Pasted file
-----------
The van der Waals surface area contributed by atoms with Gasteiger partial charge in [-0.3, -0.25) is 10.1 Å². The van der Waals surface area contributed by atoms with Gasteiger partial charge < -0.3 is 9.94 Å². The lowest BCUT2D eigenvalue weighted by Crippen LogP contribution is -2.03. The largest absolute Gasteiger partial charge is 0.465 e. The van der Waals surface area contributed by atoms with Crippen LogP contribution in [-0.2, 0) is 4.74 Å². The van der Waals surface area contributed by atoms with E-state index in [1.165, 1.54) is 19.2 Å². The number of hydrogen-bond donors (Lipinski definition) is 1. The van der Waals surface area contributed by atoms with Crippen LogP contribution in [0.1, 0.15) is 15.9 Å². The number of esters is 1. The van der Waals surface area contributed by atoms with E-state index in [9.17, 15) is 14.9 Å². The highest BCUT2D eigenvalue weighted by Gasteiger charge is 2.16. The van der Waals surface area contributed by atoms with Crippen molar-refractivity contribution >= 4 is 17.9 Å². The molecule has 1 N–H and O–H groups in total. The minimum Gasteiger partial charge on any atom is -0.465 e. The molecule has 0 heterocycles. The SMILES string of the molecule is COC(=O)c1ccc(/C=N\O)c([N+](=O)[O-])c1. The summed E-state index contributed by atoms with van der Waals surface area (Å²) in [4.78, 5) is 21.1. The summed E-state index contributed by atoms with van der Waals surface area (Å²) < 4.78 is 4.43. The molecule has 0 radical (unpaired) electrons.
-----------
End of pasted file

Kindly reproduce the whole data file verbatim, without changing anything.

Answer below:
The van der Waals surface area contributed by atoms with Gasteiger partial charge in [-0.3, -0.25) is 10.1 Å². The van der Waals surface area contributed by atoms with Gasteiger partial charge < -0.3 is 9.94 Å². The lowest BCUT2D eigenvalue weighted by Crippen LogP contribution is -2.03. The largest absolute Gasteiger partial charge is 0.465 e. The van der Waals surface area contributed by atoms with Crippen LogP contribution in [-0.2, 0) is 4.74 Å². The van der Waals surface area contributed by atoms with E-state index in [1.165, 1.54) is 19.2 Å². The number of hydrogen-bond donors (Lipinski definition) is 1. The van der Waals surface area contributed by atoms with Crippen LogP contribution in [0.1, 0.15) is 15.9 Å². The number of esters is 1. The van der Waals surface area contributed by atoms with E-state index in [9.17, 15) is 14.9 Å². The highest BCUT2D eigenvalue weighted by Gasteiger charge is 2.16. The van der Waals surface area contributed by atoms with Crippen molar-refractivity contribution >= 4 is 17.9 Å². The molecule has 1 N–H and O–H groups in total. The minimum Gasteiger partial charge on any atom is -0.465 e. The molecule has 0 heterocycles. The SMILES string of the molecule is COC(=O)c1ccc(/C=N\O)c([N+](=O)[O-])c1. The summed E-state index contributed by atoms with van der Waals surface area (Å²) in [4.78, 5) is 21.1. The summed E-state index contributed by atoms with van der Waals surface area (Å²) < 4.78 is 4.43. The molecule has 0 radical (unpaired) electrons.